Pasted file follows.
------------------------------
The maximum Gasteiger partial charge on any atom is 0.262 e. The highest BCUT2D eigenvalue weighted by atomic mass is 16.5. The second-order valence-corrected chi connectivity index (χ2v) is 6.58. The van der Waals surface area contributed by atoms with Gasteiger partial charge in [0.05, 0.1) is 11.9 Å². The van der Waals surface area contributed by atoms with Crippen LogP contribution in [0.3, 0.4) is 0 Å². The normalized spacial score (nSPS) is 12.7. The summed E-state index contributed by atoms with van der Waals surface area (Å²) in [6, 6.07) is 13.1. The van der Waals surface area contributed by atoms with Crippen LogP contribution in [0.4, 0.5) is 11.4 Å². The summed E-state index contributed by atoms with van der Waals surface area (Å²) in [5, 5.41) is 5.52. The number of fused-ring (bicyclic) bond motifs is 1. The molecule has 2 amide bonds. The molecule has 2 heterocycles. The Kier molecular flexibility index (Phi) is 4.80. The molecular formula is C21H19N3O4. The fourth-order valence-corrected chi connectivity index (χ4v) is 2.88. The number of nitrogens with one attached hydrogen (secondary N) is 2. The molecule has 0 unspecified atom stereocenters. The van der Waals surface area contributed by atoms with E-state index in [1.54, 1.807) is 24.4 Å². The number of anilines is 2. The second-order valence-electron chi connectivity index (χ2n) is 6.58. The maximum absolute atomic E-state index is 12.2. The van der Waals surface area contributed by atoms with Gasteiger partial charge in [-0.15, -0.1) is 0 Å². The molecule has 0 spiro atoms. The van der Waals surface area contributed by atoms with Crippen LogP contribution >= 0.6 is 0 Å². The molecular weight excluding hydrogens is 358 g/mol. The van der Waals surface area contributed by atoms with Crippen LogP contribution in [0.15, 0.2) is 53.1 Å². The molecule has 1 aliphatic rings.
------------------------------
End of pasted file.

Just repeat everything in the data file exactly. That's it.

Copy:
The maximum Gasteiger partial charge on any atom is 0.262 e. The highest BCUT2D eigenvalue weighted by atomic mass is 16.5. The second-order valence-corrected chi connectivity index (χ2v) is 6.58. The van der Waals surface area contributed by atoms with Gasteiger partial charge in [0.05, 0.1) is 11.9 Å². The van der Waals surface area contributed by atoms with Crippen LogP contribution in [0.3, 0.4) is 0 Å². The normalized spacial score (nSPS) is 12.7. The summed E-state index contributed by atoms with van der Waals surface area (Å²) in [6, 6.07) is 13.1. The van der Waals surface area contributed by atoms with Crippen LogP contribution in [0.4, 0.5) is 11.4 Å². The summed E-state index contributed by atoms with van der Waals surface area (Å²) in [5, 5.41) is 5.52. The number of fused-ring (bicyclic) bond motifs is 1. The molecule has 2 amide bonds. The molecule has 2 heterocycles. The Kier molecular flexibility index (Phi) is 4.80. The molecular formula is C21H19N3O4. The fourth-order valence-corrected chi connectivity index (χ4v) is 2.88. The number of nitrogens with one attached hydrogen (secondary N) is 2. The molecule has 0 unspecified atom stereocenters. The van der Waals surface area contributed by atoms with E-state index in [1.54, 1.807) is 24.4 Å². The number of anilines is 2. The second-order valence-electron chi connectivity index (χ2n) is 6.58. The maximum absolute atomic E-state index is 12.2. The van der Waals surface area contributed by atoms with Gasteiger partial charge in [-0.15, -0.1) is 0 Å². The molecule has 0 spiro atoms. The van der Waals surface area contributed by atoms with Crippen LogP contribution >= 0.6 is 0 Å². The molecular weight excluding hydrogens is 358 g/mol. The van der Waals surface area contributed by atoms with Crippen LogP contribution in [0.15, 0.2) is 53.1 Å². The molecule has 1 aliphatic rings.